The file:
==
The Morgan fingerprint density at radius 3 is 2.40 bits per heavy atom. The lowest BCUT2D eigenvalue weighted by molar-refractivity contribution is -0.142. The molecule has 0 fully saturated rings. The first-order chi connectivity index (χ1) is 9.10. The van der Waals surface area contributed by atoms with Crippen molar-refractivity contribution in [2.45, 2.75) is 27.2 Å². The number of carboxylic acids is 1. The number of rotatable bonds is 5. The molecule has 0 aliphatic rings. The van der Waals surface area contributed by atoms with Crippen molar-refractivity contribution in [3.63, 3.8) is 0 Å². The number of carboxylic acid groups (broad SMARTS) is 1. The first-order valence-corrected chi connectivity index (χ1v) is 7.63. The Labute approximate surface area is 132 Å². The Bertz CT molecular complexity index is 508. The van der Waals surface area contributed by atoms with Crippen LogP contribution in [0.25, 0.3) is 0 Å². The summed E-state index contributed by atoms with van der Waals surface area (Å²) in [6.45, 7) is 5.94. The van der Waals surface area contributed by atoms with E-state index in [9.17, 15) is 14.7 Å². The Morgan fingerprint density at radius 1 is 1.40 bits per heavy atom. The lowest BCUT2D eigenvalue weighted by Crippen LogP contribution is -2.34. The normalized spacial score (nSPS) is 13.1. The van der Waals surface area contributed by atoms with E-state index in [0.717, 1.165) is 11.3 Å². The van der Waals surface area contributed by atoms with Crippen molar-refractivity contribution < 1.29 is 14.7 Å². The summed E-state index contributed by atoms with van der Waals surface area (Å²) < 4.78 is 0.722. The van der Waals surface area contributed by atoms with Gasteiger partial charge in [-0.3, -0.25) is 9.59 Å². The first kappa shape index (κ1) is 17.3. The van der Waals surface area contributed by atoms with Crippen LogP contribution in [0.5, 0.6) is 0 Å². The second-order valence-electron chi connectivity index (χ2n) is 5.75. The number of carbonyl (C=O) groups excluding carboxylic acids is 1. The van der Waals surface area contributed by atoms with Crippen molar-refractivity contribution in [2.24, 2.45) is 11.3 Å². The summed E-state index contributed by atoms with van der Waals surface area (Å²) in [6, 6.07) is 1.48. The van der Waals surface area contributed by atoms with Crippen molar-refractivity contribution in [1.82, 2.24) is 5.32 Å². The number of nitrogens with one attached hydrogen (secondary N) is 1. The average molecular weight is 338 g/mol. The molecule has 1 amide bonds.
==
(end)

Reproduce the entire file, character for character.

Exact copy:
The Morgan fingerprint density at radius 3 is 2.40 bits per heavy atom. The lowest BCUT2D eigenvalue weighted by molar-refractivity contribution is -0.142. The molecule has 0 fully saturated rings. The first-order chi connectivity index (χ1) is 9.10. The van der Waals surface area contributed by atoms with Crippen molar-refractivity contribution in [2.45, 2.75) is 27.2 Å². The number of carboxylic acids is 1. The number of rotatable bonds is 5. The molecule has 0 aliphatic rings. The van der Waals surface area contributed by atoms with Crippen molar-refractivity contribution in [3.63, 3.8) is 0 Å². The number of carboxylic acid groups (broad SMARTS) is 1. The first-order valence-corrected chi connectivity index (χ1v) is 7.63. The Labute approximate surface area is 132 Å². The Bertz CT molecular complexity index is 508. The van der Waals surface area contributed by atoms with Crippen LogP contribution in [0.25, 0.3) is 0 Å². The summed E-state index contributed by atoms with van der Waals surface area (Å²) in [6.45, 7) is 5.94. The van der Waals surface area contributed by atoms with E-state index in [9.17, 15) is 14.7 Å². The Morgan fingerprint density at radius 1 is 1.40 bits per heavy atom. The lowest BCUT2D eigenvalue weighted by Crippen LogP contribution is -2.34. The normalized spacial score (nSPS) is 13.1. The van der Waals surface area contributed by atoms with E-state index in [0.717, 1.165) is 11.3 Å². The van der Waals surface area contributed by atoms with Crippen molar-refractivity contribution < 1.29 is 14.7 Å². The summed E-state index contributed by atoms with van der Waals surface area (Å²) < 4.78 is 0.722. The van der Waals surface area contributed by atoms with Gasteiger partial charge in [-0.3, -0.25) is 9.59 Å². The first kappa shape index (κ1) is 17.3. The van der Waals surface area contributed by atoms with Crippen LogP contribution in [0.5, 0.6) is 0 Å². The second-order valence-electron chi connectivity index (χ2n) is 5.75. The number of carbonyl (C=O) groups excluding carboxylic acids is 1. The van der Waals surface area contributed by atoms with Crippen molar-refractivity contribution in [2.24, 2.45) is 11.3 Å². The summed E-state index contributed by atoms with van der Waals surface area (Å²) in [6, 6.07) is 1.48. The van der Waals surface area contributed by atoms with Crippen molar-refractivity contribution in [1.82, 2.24) is 5.32 Å². The number of nitrogens with one attached hydrogen (secondary N) is 1. The average molecular weight is 338 g/mol. The molecule has 1 amide bonds.